Seeds – Small But Mighty (and mighty delicious!)
Posted by Arja on October 9 in Nutrition
In the world of snacks, protein, and dairy milk alternatives, nuts get a lot of attention, and for good reason as they’re chock full of beneficial nutrients. But what about the humble seed? These tiny nutritional powerhouses should be a part of your weekly, if not daily diet, and there are lots of ways to use them. The bonus? They’re typically not an allergen, and often safe to consume even where nuts are not allowed.
Seeds are terrific on top of salads or soups, mixed into trail mix and granola, incorporated into snack bars or balls, added to shakes, sprinkled onto oatmeal, applesauce and yoghurt. Some seeds, like sunflower, sesame and pumpkin seeds can even be processed into smooth butters.
While each seed boasts its own lengthy list of nutritional attributes, there are some big players that are common to all of them.
Magnesium - Numerous studies have demonstrated that magnesium helps reduce the severity of asthma, lower high blood pressure, and prevent migraine headaches, as well as reduce the risk of heart attack and stroke.
Manganese – This trace mineral is involved in many enzyme systems, and also acts as a co factor to the enzymes used in energy production and glucose metabolism. Manganese is required for the synthesis of DNA and RNA, keeps your nervous system healthy, and promotes healthy bones and joints.
Fibre – Dietary fibre is made up of components of a plant cell wall, as well as some indigestible residues. Fibre is actually broken down into insoluble, soluble, and lignans. A diet high in fibre is associated with better bowel movements, increased satiety after meals, better intestinal microflora, decreased cholesterol, and improved blood sugar control.
Essential Fatty Acids – There are a number of health conditions that are now linked to an insufficient intake of essential fatty acids, Omega-3 in particular. Because the body cannot make Omega-3 and Omega-6 fatty acids they must be obtained through diet. EFAs are transformed into compounds called prostaglandins that carry out a number of roles in the body. They are involved in the regulation of
Inflammation, pain, and swelling
EFAs also help keep our skin and hair supple and healthy.
There is no question that all of the seeds included are incredibly good for you, but individually they possess some health benefits that are worth mentioning.
-very high in vitamin E
Vitamin E has been shown to lower the risk of heart disease, as well as have anti-inflammatory and antioxidant roles. Selenium works synergistically with Vitamin E, and is essential in the function of the antioxidant enzyme glutathione peroxidase, which protects cells from damage.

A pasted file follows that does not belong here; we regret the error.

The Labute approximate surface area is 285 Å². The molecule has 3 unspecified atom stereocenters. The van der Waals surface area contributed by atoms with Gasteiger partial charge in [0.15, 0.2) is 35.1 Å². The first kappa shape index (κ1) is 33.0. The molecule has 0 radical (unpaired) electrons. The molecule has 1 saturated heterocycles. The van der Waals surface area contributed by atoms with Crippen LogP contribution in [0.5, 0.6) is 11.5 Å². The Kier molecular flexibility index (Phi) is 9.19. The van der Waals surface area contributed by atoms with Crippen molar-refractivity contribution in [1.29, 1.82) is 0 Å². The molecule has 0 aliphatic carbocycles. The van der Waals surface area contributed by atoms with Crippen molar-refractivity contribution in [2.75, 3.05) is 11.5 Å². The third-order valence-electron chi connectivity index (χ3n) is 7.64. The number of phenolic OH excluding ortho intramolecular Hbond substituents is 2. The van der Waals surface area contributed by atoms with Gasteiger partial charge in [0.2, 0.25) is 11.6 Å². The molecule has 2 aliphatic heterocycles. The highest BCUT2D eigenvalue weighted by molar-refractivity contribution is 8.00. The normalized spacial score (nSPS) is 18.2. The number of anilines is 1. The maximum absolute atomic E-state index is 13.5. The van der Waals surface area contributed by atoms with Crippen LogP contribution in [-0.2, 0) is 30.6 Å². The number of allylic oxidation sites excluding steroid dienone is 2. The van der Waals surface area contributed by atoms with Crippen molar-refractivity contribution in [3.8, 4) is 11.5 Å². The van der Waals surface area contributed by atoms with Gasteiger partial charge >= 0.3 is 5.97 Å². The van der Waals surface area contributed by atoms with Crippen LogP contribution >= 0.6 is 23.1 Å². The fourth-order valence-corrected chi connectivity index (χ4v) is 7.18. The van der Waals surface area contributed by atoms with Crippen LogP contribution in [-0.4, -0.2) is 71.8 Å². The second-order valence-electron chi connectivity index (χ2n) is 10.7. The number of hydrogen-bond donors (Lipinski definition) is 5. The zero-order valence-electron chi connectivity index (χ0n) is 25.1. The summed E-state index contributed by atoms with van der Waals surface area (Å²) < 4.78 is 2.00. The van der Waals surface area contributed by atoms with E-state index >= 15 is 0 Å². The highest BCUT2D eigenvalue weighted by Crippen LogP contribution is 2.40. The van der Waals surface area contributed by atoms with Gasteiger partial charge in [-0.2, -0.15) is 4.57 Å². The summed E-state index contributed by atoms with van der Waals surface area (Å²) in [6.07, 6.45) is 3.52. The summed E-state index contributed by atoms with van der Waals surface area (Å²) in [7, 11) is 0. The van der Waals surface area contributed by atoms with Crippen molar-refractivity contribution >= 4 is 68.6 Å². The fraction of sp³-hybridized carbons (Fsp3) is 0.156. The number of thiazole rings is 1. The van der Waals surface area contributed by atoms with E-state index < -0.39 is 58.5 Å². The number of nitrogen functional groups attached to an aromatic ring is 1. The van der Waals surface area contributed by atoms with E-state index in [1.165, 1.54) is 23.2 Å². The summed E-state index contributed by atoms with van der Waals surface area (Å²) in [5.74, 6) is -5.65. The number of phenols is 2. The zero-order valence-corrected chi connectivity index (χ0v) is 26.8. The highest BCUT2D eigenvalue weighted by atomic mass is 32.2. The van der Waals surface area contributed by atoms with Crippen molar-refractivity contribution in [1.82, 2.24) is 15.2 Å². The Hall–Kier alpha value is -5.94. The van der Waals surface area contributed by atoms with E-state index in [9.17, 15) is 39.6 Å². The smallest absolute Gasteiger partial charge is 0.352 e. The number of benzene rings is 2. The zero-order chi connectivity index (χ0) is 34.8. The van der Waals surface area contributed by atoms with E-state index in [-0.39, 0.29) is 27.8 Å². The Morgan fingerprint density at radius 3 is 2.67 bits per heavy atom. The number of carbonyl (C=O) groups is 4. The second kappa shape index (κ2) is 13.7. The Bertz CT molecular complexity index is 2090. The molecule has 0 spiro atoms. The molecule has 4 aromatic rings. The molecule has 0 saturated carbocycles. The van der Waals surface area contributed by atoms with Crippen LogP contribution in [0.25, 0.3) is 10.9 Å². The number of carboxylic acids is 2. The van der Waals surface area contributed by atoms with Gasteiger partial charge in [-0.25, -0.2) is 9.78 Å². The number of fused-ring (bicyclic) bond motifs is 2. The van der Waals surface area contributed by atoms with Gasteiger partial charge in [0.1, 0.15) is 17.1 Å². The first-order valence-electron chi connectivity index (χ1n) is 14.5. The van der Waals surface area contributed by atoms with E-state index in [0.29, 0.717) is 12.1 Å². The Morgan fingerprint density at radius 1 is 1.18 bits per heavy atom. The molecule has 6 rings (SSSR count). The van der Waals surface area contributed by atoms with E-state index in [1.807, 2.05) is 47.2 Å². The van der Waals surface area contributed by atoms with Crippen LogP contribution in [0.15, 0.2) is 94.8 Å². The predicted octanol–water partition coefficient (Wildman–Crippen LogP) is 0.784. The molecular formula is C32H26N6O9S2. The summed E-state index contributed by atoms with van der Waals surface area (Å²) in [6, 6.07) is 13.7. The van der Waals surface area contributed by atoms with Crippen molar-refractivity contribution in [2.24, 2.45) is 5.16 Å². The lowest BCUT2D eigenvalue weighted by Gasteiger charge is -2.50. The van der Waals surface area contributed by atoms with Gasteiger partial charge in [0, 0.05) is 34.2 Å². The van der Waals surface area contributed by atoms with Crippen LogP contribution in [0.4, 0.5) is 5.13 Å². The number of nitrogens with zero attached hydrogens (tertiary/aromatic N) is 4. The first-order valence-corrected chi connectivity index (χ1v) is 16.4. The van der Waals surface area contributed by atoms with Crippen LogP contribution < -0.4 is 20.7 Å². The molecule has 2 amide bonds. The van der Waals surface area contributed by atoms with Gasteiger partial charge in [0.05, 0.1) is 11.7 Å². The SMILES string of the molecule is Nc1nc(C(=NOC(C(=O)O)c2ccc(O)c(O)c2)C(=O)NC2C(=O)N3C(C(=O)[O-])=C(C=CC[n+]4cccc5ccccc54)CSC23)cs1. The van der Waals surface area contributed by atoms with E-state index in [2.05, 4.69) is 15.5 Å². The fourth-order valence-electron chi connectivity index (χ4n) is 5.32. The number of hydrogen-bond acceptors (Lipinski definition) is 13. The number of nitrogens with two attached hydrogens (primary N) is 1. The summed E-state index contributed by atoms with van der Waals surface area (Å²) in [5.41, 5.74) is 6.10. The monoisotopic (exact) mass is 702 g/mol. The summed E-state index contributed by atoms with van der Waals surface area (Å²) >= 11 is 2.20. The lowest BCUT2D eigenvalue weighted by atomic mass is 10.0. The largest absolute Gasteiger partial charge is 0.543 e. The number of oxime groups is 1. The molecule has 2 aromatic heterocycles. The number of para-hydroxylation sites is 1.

-high in Omega 3 fatty acids
-high in fibre
Chia seeds are pretty remarkable for a seed that it so small. Unlike flax you don’t need to grind them to access all the beneficial nutrients. They’re full of healthy fats, fibre and calcium, and even expand when added to liquid to become a pudding-like consistency. If you haven’t tried making a chia pudding yet, check it out! ? cup of seeds added to one cup of liquid is all you need. Add a natural sweetener to taste and top with fruit.
Sesame seeds are often overlooked, though many people don’t even realize they’re consuming them in the paste form, tahini. These little seeds are an excellent vegetarian protein source, especially rich in tryptophan and methionine. They also contain lignans, and one in particular, sesamin, is an antioxidant that may help reduce blood cholesterol levels.
-excellent source of Omega 3 fatty acid ALA
-phytoestrogens known as lignans
Some of the major health benefits of flax seeds come from the ALA content (which provides almost twice the Omega-3 of fish oil, thought is must be converted to a long chain fatty acid), and lignans.
Flax seeds are often used with women to help balance hormones as the lignans bind to estrogen receptors interfering with cancer promoting estrogen effects on breast tissue. Flax also increases Sex Hormone Binding Globulin, which helps regulate estrogen levels. Early research is showing ALA may have some benefits in reducing heart disease and breast cancer risk.
Pumpkin seeds are often used to help with prostate conditions due to their content of zinc, EFAs, phytosterols. One of the phytosterols helps block the conversion of testosterone into a more potent form that encourages prostate growth.
-high in protein
-EFAs Omega 3 and 6
-high in iron
-high in zinc
Hemp seeds are higher in protein than chia and flax, with 3 tbsp supplying you with 10g of plant-based protein. They’re easy to sprinkle on to cold and hot cereal, pancakes and waffles, fruit, or anything else that could use a boost. They also make a great milk alternative when blended with water, and unlike other nuts/seeds don’t require any soaking first. I often add hemp hearts to me homemade almond or cashew milk.
Seeds are often used to increase protein intake (they are safe to use in most nut-free environments), as well as help women balance hormones. They can easily be found in the bulk bins of most health food stores, as well as in packages. They’re easy to incorporate into your daily diet, so rotate which ones you’re using to maximize nutritional benefits.
I'd love to help you figure out which seeds are best for your health concerns and give you ideas about how to use them. Contact me for a free 15 minute discovery session to find out more about working with me.